As students return to university for the beginning of the new term over the next few weeks, landlords and letting agents are being reminded of the importance of independent and professionally compiled inventories.
Regulatory trade body the Association of Independent Inventory Clerks (AIIC) says that as the student rental market continues to boom, it's important that landlords - and agents acting on their behalf - take the appropriate steps to protect their investments.
Following the publishing of A-Level results in August, some 416,310 new students have gained places on university courses for the upcoming academic year, according to Ucas.
It’s no wonder student lets have become increasingly popular with landlords due to the potentially high yields on offer. And according to recent research, student landlords can benefit from average yields of up to 12% in certain thriving university locations.
Despite the rising appeal of student lets, the AIIC is keen to remind landlords that it is important to put in the necessary groundwork and steps for protection.
Danny Zane, Joint Chair of the AIIC, said: "Thousands of students from all over the globe will be moving into accommodation for the next academic year over the coming weeks and we're taking this opportunity to remind landlords and letting agents of the importance of getting the pre-tenancy process right.
Student lets are different to traditional lets for a number of reasons. Firstly, they are usually only for the duration of the academic year so landlords can expect a higher turnover of tenants."
This means it can be more difficult for landlords to keep up with the contents of the property and any damage that has taken place - this is where inventories become invaluable. There are also often multiple deposits per property to think about as students commonly share with friends."
The AIIC also points out that for many tenants, their university years will represent their first experience of private renting.
Danny adds: "It's beneficial for agents and landlords to acknowledge this and explain the importance and workings of inventories, deposits and other key parts of the rental process.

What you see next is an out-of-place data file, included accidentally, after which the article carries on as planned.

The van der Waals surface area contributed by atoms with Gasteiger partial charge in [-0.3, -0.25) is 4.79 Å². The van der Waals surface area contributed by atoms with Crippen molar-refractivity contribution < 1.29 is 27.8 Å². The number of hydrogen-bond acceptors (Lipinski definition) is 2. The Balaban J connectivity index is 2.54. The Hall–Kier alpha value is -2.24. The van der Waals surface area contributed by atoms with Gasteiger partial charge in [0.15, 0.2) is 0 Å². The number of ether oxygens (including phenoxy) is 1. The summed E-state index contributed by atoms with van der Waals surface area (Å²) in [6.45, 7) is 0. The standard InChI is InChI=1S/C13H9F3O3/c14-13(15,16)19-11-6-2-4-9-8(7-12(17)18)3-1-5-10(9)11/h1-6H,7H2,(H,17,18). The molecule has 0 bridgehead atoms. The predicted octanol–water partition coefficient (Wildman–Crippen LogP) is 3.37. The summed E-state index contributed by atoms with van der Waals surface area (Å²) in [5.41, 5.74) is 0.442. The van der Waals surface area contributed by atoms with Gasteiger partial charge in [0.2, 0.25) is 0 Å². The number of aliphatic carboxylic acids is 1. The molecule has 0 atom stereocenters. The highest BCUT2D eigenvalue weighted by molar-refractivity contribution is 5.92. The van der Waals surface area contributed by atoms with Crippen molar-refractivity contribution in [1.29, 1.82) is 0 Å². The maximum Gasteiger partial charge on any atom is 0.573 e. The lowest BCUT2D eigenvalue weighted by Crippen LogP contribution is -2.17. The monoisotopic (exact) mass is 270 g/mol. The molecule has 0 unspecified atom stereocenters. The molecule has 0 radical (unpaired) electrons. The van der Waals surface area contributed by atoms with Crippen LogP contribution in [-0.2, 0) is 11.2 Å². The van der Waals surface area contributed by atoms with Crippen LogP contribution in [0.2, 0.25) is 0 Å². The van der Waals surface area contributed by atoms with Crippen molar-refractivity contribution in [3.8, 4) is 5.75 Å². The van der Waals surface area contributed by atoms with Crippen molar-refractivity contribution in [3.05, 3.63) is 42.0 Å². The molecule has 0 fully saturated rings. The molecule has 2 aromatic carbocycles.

Student landlords are also likely to experience more frequent void periods due to the nature of their tenants' movements and schedule, according to the AIIC.
Emma Glencross, Joint Chair of the AIIC, explains: "Student rental properties are often left empty for up to three months during the summer period - as well as over the Easter and Christmas holidays - and so the presence of an independent and impartial inventory is crucial for all sides of the rental agreement."
An independent and unbiased inventory details the condition of the property at the beginning and end of the tenancy, helping to ensure a fair move-in/move-out process for all parties. It allows landlords, agents and tenants parties to make a fair comparison of the property's contents and condition when a tenancy finishes, therefore reducing the chances of a formal deposit dispute taking place.”
Emma Glencross adds that in the event that a formal dispute does occur, deposit protection schemes are likely to look more favourably on inventories and check-out reports that have been produced impartially by an independent inventory clerk.
Danny concludes: "A booming student lets market is positive for the wider rental industry and if landlords take the necessary steps - including providing a professional inventory - they can benefit from the potentially high yields on offer with the peace of mind that their investment is protected.”